For dynamic linked programs, the kernel detects the
PT_INTERP header in the ELF file and first mmaps the dynamic linker (
/lib/ld-linux.so.2 or similar), and starts execution at the
e_entry address from the main ELF header of the dynamic linker. The initial state of the stack contains the information the dynamic linker needs to find the main program binary (already in memory). It's responsible for reading this and finding all the additional libraries that must be loaded, loading them, performing relocations, and jumping to the
e_entry address of the main program.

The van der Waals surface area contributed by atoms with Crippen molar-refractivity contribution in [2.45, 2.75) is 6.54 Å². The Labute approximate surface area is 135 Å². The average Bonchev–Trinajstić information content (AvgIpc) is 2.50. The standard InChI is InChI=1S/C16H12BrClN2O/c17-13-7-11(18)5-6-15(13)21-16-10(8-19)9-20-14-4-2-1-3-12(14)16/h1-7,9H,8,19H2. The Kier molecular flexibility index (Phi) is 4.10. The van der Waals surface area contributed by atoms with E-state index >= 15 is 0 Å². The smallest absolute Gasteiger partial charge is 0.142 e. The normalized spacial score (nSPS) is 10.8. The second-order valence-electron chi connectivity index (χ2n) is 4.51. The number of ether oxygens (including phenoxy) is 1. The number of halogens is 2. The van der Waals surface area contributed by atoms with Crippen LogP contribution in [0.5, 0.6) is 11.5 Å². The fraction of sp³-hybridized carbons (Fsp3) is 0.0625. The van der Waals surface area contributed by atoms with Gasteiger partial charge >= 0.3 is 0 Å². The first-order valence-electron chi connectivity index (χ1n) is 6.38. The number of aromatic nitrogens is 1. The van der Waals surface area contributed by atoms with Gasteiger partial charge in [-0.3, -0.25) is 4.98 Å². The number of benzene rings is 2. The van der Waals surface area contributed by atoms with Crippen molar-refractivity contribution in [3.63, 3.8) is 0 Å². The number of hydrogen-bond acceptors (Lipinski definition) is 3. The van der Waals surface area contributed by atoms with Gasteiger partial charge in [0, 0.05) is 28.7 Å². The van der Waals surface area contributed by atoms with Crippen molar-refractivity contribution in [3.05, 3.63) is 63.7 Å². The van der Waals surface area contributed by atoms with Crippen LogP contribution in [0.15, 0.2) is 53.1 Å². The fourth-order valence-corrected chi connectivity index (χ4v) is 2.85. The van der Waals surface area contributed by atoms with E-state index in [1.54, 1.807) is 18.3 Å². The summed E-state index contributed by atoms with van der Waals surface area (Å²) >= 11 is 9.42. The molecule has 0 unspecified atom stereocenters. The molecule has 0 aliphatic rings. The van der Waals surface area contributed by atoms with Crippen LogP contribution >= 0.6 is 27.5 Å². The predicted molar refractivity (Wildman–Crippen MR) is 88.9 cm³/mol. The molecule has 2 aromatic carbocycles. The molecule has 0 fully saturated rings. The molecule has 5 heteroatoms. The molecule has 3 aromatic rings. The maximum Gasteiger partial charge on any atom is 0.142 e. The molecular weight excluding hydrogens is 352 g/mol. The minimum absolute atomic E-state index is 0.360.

For static linked programs, the kernel uses the
e_entry address from the main program's ELF header directly.
In either case, the main program begins with a routine written in assembly traditionally called
_start (but the name is not important as long as its address is in the
e_entry field of the ELF header). It uses the initial stack contents to determine
environ, etc. and calls the right implementation-internal functions (usually written in C) to run global constructors (if any) and perform any libc initialization needed prior to the entry to
main. This usually ends with a call to
exit(main(argc, argv)); or equivalent.